Table of Content

How to Build a Successful Video Marketing Funnel

Table of Content

Many successful businesses spend time building comprehensive marketing funnels. The goal is to attract prospects and keep them moving down the funnel, offering different types of content at each stage. Prospects go through the funnel from initial awareness all the way through to conversion.

Video content is one of the most engaging and shareable ways to lead prospects through each stage of the marketing funnel.

Putting the right video in front of the right person at the right time requires a solid understanding of prospective buyers and the types of videos that work best at each stage of the sales funnel.

What is a marketing funnel?

A funnel comprehensively guides a customer all the way through the buyer’s journey. When you think of a funnel, you normally visualize an object that’s wide at the top and narrow at the bottom. It is used for guiding liquid or another substance into a small opening.

A marketing funnel works in a similar way:
Leads pour into your funnel and a smaller number come out of the other end, having purchased your product/service. You may start off with a thousand leads at the top, and that number keeps decreasing, possibly resulting in 10 customers at the bottom.

Why set up a funnel?

When you clearly understand what you want your prospects to do next, it’s much easier to get them to do it. A funnel can be long and complex, so it’s important to keep your end goal in mind. From the top of the sales funnel all the way to the end of it, 76% of marketers say that it has substantially helped them increase their traffic.

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Instead of guesswork and off-the-cuff attempts, a funnel provides intentional, deliberate progress towards a defined goal. If you try to sell to prospects immediately, they are highly likely to say no.

If you sell to them once you’ve established trust, you have a much higher likelihood of them buying your product/service. When they’ve purchased once, they’re much more likely to buy again.

Are all funnels the same?

All types of businesses, from eCommerce and SaaS to retail and support services, use sales funnels. People tend to follow a similar path when deciding what to buy.

Of course, not all funnels look the same.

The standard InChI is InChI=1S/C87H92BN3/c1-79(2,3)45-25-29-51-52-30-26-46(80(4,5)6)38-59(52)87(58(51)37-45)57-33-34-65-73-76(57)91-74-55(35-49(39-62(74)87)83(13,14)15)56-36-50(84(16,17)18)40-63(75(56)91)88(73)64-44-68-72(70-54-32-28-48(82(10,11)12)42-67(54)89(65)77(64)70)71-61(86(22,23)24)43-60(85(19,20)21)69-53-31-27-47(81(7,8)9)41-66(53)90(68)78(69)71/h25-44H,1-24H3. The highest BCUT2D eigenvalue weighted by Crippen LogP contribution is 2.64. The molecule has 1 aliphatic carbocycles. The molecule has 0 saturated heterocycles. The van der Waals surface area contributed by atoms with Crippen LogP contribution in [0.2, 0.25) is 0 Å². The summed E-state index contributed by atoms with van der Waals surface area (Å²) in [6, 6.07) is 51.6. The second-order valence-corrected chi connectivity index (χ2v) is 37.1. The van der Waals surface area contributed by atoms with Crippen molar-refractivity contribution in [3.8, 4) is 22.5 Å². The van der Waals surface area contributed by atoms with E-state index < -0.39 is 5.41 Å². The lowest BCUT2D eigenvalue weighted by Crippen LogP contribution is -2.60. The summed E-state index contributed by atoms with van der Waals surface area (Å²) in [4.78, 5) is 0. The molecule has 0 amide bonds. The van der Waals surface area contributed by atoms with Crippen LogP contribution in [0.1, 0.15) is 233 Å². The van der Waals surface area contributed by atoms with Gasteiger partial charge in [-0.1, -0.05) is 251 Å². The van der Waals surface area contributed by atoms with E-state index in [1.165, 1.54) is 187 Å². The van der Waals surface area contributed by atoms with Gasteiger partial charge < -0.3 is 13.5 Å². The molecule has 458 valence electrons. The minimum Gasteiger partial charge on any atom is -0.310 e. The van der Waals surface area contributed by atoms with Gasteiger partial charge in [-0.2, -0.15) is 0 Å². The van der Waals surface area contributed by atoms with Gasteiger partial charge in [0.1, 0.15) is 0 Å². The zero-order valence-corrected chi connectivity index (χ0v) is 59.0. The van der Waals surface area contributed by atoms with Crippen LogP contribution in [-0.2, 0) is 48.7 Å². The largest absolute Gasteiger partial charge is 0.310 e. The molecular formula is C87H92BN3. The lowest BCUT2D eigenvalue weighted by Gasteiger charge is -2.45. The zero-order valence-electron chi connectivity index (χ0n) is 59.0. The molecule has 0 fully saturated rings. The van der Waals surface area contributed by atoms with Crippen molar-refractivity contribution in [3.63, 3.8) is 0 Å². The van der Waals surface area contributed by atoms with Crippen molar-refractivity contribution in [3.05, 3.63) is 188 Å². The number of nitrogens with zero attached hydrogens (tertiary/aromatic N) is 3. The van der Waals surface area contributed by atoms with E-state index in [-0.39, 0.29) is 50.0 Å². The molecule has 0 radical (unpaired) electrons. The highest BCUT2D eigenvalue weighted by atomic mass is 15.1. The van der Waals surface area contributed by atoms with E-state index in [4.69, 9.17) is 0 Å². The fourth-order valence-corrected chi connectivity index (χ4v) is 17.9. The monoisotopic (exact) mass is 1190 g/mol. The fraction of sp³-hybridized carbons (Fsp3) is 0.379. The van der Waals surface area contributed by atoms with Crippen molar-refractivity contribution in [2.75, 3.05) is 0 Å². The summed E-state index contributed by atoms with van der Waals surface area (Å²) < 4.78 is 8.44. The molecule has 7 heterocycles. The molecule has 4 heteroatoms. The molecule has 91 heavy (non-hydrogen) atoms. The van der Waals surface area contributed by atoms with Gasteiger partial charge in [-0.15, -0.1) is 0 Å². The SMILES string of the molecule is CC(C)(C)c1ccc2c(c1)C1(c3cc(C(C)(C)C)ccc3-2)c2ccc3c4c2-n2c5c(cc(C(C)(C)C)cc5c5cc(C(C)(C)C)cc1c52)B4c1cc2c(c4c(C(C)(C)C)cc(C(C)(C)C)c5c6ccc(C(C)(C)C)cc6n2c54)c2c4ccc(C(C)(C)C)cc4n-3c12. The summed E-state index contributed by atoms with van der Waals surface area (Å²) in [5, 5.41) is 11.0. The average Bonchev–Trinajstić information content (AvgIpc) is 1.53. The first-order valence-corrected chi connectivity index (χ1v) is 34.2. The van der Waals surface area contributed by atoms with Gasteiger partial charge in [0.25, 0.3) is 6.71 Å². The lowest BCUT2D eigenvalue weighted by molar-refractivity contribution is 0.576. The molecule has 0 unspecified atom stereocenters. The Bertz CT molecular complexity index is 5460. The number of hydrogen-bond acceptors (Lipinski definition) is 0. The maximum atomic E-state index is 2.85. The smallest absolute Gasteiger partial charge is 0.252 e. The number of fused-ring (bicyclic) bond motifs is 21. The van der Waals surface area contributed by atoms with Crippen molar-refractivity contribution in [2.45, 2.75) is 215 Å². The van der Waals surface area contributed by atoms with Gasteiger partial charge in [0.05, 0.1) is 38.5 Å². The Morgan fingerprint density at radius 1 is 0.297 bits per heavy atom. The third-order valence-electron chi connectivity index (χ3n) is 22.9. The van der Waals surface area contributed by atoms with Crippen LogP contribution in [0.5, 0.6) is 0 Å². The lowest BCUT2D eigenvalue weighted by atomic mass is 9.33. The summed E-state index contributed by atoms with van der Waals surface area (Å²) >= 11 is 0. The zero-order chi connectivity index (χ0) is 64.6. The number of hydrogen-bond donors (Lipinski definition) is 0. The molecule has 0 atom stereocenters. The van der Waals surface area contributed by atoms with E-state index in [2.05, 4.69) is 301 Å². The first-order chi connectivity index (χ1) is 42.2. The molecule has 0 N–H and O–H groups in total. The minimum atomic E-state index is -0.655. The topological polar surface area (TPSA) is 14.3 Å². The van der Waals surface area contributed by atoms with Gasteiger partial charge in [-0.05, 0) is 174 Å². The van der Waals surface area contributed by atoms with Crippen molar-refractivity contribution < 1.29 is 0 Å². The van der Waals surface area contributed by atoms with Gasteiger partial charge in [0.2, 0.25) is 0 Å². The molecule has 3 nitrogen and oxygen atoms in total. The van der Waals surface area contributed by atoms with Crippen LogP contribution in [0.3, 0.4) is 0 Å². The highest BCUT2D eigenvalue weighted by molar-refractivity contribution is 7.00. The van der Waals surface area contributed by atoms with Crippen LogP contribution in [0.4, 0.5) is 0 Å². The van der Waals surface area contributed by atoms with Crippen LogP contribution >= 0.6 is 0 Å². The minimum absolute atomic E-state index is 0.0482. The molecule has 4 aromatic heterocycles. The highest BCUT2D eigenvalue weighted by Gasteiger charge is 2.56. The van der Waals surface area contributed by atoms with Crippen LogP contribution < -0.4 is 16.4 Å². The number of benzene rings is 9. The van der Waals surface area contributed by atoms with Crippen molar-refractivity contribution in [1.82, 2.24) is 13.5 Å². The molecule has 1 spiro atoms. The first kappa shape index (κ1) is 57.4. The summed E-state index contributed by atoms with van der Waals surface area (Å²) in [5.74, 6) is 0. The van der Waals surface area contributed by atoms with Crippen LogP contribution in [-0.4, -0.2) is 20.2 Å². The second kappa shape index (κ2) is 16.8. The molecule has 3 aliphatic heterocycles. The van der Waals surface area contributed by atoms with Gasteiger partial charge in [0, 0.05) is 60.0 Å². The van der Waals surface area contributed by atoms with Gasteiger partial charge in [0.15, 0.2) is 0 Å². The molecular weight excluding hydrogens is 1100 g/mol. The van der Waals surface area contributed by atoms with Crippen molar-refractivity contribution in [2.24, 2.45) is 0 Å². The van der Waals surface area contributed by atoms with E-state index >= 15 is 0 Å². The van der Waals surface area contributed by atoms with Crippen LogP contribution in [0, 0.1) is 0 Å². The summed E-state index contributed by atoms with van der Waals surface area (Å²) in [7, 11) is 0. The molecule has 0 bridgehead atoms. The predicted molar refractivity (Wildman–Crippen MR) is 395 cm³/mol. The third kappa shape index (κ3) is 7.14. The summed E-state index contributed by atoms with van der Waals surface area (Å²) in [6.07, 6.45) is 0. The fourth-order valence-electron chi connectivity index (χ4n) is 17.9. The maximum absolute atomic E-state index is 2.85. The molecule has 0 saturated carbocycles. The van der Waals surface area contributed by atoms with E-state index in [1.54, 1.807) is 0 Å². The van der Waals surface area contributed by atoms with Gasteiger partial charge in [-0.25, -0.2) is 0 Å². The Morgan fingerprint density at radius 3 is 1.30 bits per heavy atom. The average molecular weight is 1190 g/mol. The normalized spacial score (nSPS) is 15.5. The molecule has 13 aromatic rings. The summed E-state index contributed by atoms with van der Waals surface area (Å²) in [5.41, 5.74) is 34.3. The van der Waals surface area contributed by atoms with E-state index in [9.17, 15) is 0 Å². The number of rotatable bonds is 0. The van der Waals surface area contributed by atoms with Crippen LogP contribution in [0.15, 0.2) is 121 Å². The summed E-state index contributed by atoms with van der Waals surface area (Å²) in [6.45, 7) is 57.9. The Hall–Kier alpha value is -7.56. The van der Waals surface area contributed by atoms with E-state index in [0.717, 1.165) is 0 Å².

sales funnel

How your funnel will look depends on the way your business operates. For example, the consideration stage for buying a t-shirt will obviously be much shorter than for buying a car. The number of activities in each stage and approach to each stage may vary from company to company, but the overall structure is similar.

If you want to sell an ebook, your funnel may look a little different than if you’re promoting a physical product. You may write a blog post that touches on the topic of your ebook. You might want to create a free-download landing page where interested parties can download and read the first chapter. If someone opts  for the free download, you can use the email address they provide to try and convince them to purchase the full ebook.

Customers don’t always proceed through the funnel in a linear way either. Despite this, a funnel model can be useful when planning a multi-stage marketing process.

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Different funnel models

Questions have been raised regarding the effectiveness of traditional funnel models. Some marketers were ready to announce its death and replace it with the term “the buyer’s journey”. Today, marketers tend to envision the marketing funnel as more of a bow-tie than a funnel; wide at one end, thin in the middle and widening out again.

Once prospects have gone through the wider stages of the funnel, having bought a product at the narrow end, the funnel needs to open up again and focus on building customer loyalty. Research shows that the longer customers continue to relate to you, the more likely they are to keep buying from you.

As per a study, only 23% of the consumers stated to have a relationship with a brand. A good retention program after a sale can boost the customer-brand relationship.

Four stages of the funnel

A marketing funnel should have the following  4 stages:

  • Awareness – your prospects become aware of a problem and begin researching it.
  • Consideration – your prospects have a clear idea of the problem and begin analyzing the alternatives available to address it.
  • Conversion – your prospects have made up their minds: You offer the best solution to their problem.
  • Loyalty and advocacy – you continue to build trust amongst your customers, and they continue to support you by telling others about your brand.


Micro-funnels exist at every point in the funnel where you need someone to agree to something online. Adding traffic sources, emails and other connecting elements allows future customers to reach your end-goal in a logical, efficient process. They consist of:

  • A landing page: Leads arriving on your landing page can either make a purchase or opt into the next phase of your funnel.
    A leadbox or purchase point: A simple form allows visitors to sign up for your offer and give you contact information.